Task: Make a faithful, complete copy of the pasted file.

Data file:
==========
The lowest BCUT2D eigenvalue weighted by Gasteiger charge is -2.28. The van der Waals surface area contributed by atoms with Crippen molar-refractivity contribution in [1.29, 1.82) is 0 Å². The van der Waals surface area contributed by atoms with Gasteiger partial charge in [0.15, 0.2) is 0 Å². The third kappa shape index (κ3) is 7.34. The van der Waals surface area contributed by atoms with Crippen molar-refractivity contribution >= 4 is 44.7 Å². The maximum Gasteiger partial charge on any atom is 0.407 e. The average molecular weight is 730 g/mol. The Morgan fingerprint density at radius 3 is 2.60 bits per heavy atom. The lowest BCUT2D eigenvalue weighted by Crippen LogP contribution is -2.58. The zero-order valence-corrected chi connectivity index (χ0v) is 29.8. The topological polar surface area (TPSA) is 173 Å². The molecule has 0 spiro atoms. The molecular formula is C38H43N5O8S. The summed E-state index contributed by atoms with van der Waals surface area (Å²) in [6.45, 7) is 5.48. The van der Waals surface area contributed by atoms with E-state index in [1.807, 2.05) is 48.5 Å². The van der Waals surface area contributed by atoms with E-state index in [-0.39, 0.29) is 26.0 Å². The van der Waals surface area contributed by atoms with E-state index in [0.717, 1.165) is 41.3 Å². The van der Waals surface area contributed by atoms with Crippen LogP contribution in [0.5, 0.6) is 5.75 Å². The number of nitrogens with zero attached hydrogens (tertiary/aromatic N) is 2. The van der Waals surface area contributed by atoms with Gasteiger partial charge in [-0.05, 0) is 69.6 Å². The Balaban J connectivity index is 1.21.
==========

The lowest BCUT2D eigenvalue weighted by Gasteiger charge is -2.28. The van der Waals surface area contributed by atoms with Crippen molar-refractivity contribution in [1.29, 1.82) is 0 Å². The van der Waals surface area contributed by atoms with Gasteiger partial charge in [0.15, 0.2) is 0 Å². The third kappa shape index (κ3) is 7.34. The van der Waals surface area contributed by atoms with Crippen molar-refractivity contribution >= 4 is 44.7 Å². The maximum Gasteiger partial charge on any atom is 0.407 e. The average molecular weight is 730 g/mol. The Morgan fingerprint density at radius 3 is 2.60 bits per heavy atom. The lowest BCUT2D eigenvalue weighted by Crippen LogP contribution is -2.58. The zero-order valence-corrected chi connectivity index (χ0v) is 29.8. The topological polar surface area (TPSA) is 173 Å². The molecule has 0 spiro atoms. The molecular formula is C38H43N5O8S. The summed E-state index contributed by atoms with van der Waals surface area (Å²) in [6.45, 7) is 5.48. The van der Waals surface area contributed by atoms with E-state index in [1.807, 2.05) is 48.5 Å². The van der Waals surface area contributed by atoms with E-state index in [-0.39, 0.29) is 26.0 Å². The van der Waals surface area contributed by atoms with E-state index in [0.717, 1.165) is 41.3 Å². The van der Waals surface area contributed by atoms with Crippen LogP contribution in [0.5, 0.6) is 5.75 Å². The number of nitrogens with zero attached hydrogens (tertiary/aromatic N) is 2. The van der Waals surface area contributed by atoms with Gasteiger partial charge in [-0.05, 0) is 69.6 Å². The Balaban J connectivity index is 1.21.